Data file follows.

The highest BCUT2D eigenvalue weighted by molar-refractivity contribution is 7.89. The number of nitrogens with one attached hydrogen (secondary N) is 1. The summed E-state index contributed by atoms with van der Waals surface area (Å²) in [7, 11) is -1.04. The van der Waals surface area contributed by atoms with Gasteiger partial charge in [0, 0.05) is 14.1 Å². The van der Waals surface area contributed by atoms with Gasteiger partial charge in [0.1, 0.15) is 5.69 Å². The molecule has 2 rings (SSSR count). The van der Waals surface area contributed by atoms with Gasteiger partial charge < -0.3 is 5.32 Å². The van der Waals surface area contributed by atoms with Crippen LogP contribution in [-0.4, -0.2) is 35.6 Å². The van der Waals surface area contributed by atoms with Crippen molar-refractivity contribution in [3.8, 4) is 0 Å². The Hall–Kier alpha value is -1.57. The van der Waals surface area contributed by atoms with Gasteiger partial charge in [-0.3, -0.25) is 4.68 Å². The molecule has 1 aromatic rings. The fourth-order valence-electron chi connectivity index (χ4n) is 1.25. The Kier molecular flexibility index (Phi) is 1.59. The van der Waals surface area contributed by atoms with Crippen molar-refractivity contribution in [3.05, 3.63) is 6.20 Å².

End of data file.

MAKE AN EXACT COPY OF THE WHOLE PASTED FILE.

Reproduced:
The highest BCUT2D eigenvalue weighted by molar-refractivity contribution is 7.89. The number of nitrogens with one attached hydrogen (secondary N) is 1. The summed E-state index contributed by atoms with van der Waals surface area (Å²) in [7, 11) is -1.04. The van der Waals surface area contributed by atoms with Gasteiger partial charge in [0, 0.05) is 14.1 Å². The van der Waals surface area contributed by atoms with Gasteiger partial charge in [0.1, 0.15) is 5.69 Å². The molecule has 2 rings (SSSR count). The van der Waals surface area contributed by atoms with Gasteiger partial charge < -0.3 is 5.32 Å². The van der Waals surface area contributed by atoms with Crippen LogP contribution in [-0.4, -0.2) is 35.6 Å². The van der Waals surface area contributed by atoms with Crippen molar-refractivity contribution in [3.8, 4) is 0 Å². The Hall–Kier alpha value is -1.57. The van der Waals surface area contributed by atoms with Gasteiger partial charge in [-0.3, -0.25) is 4.68 Å². The molecule has 1 aromatic rings. The fourth-order valence-electron chi connectivity index (χ4n) is 1.25. The Kier molecular flexibility index (Phi) is 1.59. The van der Waals surface area contributed by atoms with Crippen molar-refractivity contribution in [3.05, 3.63) is 6.20 Å².